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Discovery September 1999

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On the Web Journals Respond to Internet Revolution



Internet Revolution by Jan Zauha

Info-trash abounds on the Web and shows no sign of abating. Solid scholarly information can be difficult to ferret out. One help for sorting through the heaps of questionable "publications" comes in the form of Web-accessible electronic journals (e-journals). Many journal publishers are responding to the Internet revolution by offering electronic versions of their print titles. These e-journals are evolving continually and rapidly, keeping pace with a very volatile market and technology.

At their best, e-journals provide convenient access to research information. Locating them is the first challenge. As is typical of most Web resources there is no one-stop directory. The MSU Libraries offers a selective list of e-journals www.lib.montana.edu/epubs/serials.html. Most of the titles included are subscription items and are limited to MSU-Bozeman users. To find e-journals not included in the MSU list, use a directory such as the University of Houston Libraries' Scholarly Journals site info.lib.uh.edu/wj/webjour.htm, the UCSD Libraries' Directories of Electronic Journals, or the Electronic Journals Resource Directory [library.usask.ca/~scottp/links]. Searching for particular journals by title or publisher on Yahoo! yahoo.com and Snap snap.com, or using a search engine like AltaVista altavista.com can also be fruitful.

While e-journals have much to offer, they do have drawbacks. Standards for access, format and archives have not stabilized. You will be better equipped for your foray if you accept idiosyncrasies and constant change as the norm. If you do not, frustration and confusion will quickly set in. For instance, some e-journals on the MSU list are accessible from computers on campus through IP address recognition; others require a user name and password and/or registration by the individual user, even with an institutional subscription. Patience is the key. No two journals seem to do things the same way, unless one entity, like Cambridge www.journals.cup.org or Wiley InterScience www3.interscience.wiley.com, distributes them both. When confused, always read available Help files and take advantage of any e-mail contacts offered.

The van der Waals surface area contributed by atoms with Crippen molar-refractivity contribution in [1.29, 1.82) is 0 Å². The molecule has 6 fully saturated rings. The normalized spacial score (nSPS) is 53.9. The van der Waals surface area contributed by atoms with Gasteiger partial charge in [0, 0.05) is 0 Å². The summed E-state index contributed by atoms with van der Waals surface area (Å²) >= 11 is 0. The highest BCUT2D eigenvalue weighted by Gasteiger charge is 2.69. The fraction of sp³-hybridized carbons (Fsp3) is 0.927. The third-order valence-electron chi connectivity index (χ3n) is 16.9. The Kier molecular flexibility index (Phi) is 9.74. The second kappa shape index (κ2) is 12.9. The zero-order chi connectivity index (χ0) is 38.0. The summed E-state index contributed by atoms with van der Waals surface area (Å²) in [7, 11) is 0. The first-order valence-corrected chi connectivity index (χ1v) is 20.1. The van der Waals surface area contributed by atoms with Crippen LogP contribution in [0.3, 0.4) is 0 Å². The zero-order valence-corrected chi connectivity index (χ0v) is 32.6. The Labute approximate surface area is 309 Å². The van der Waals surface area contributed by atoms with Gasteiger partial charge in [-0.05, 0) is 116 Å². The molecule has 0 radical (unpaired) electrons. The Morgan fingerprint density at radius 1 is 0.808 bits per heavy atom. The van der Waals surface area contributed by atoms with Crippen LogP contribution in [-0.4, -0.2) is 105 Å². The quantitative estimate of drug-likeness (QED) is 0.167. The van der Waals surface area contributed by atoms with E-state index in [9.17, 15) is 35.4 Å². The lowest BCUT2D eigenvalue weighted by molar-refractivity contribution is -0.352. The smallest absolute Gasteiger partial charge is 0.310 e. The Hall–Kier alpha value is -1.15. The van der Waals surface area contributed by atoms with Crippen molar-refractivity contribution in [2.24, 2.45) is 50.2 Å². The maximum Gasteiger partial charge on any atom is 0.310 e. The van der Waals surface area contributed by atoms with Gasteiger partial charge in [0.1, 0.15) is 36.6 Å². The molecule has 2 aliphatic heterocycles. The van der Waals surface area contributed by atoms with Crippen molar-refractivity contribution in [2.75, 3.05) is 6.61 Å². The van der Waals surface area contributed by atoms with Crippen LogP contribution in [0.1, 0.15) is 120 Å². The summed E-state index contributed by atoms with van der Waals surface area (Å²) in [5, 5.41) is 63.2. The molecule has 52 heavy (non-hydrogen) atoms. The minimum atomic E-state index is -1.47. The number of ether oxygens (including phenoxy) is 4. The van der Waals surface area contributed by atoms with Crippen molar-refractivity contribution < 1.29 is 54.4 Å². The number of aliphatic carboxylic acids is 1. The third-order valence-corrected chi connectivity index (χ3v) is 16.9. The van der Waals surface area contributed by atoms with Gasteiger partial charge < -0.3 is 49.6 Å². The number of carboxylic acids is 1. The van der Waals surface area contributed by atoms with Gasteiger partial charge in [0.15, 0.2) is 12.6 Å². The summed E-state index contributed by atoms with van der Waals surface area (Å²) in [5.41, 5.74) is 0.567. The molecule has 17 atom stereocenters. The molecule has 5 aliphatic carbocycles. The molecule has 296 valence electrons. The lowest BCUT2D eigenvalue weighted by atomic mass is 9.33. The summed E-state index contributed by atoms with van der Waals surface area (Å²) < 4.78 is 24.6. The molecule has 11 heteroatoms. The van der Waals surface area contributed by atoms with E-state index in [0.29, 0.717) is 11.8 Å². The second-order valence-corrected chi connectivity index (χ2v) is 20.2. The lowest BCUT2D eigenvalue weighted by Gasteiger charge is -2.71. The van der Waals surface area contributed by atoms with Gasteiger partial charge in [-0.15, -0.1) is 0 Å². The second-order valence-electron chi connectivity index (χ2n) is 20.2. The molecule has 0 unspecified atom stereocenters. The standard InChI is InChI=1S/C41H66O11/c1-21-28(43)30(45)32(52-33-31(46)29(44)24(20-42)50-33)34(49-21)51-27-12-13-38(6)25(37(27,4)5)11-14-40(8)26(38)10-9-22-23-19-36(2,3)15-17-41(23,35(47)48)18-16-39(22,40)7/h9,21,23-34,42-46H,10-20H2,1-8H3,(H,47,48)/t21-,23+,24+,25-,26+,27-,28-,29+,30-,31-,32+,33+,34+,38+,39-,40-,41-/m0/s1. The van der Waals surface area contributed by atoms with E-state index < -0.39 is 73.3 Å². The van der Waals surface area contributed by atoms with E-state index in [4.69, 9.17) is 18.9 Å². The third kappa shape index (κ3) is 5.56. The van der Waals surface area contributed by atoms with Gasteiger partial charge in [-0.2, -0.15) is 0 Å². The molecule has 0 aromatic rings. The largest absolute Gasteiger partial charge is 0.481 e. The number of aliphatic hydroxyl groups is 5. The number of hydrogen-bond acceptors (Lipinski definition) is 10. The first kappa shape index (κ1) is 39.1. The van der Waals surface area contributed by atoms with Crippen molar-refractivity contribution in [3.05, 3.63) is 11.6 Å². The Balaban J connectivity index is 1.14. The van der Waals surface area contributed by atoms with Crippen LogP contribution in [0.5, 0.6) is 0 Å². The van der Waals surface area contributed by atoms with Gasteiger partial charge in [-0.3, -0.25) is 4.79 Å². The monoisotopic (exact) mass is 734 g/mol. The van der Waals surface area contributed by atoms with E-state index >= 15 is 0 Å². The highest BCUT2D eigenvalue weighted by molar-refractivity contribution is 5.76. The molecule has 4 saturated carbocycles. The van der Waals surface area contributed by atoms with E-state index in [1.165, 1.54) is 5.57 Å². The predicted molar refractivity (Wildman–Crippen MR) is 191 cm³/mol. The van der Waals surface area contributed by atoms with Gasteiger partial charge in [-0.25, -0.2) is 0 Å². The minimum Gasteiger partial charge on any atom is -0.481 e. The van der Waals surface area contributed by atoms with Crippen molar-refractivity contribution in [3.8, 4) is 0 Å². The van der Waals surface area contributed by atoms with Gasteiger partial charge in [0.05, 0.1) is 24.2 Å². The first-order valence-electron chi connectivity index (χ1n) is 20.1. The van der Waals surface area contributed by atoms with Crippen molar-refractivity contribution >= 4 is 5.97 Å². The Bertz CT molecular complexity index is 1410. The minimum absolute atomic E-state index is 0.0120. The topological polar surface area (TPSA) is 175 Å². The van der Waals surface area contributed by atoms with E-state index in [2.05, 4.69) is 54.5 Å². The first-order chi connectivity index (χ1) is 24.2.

Once you've located and successfully accessed an e-journal, the next step is comparing the electronic to the print issues you are accustomed to reading. Some e-journals offer different content than their print twins. In some cases, only abstracts or the full texts of selected articles are available online. Format options can also be problematic; whether html, pdf, PostScript, or RealPage, you will need the proper setup to view the articles.

There is no doubt e-journals are here to stay and that they can be very useful. View the full text of an article in Proceedings of the National Academy of Sciences www.pnas.org and the beauty of Web delivery is immediately evident: the references within articles are hyper-linked to the full text of cited articles when available. In the long term, as the e-journal world becomes more robust and standardized, tracing ideas electronically will become more common and perhaps even easy.

To read more about the bigger e-journal picture, see Electronic Journals: A Selected Resource Guide www.harrassowitz.de/ms/ejresguide.html or the Scholarly Electronic Publishing Bibliography [info.lib.uh.edu/sepb/sepb.html]. Follow e-journal developments by subscribing to NewJour. Beyond e-journals there are many other options for obtaining the full text of journal articles in electronic format. For help locating or accessing e-journals or articles, call or stop in at the Renne Library reference desk. If you find Web sites that you think might be of interest to the MSU community, please send me an e-mail message at alijz@montana.edu. JanZauha is a reference librarian and the Electronic Information Coordinator for the MSU Libraries.

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© 2000 Montana State University-Bozeman

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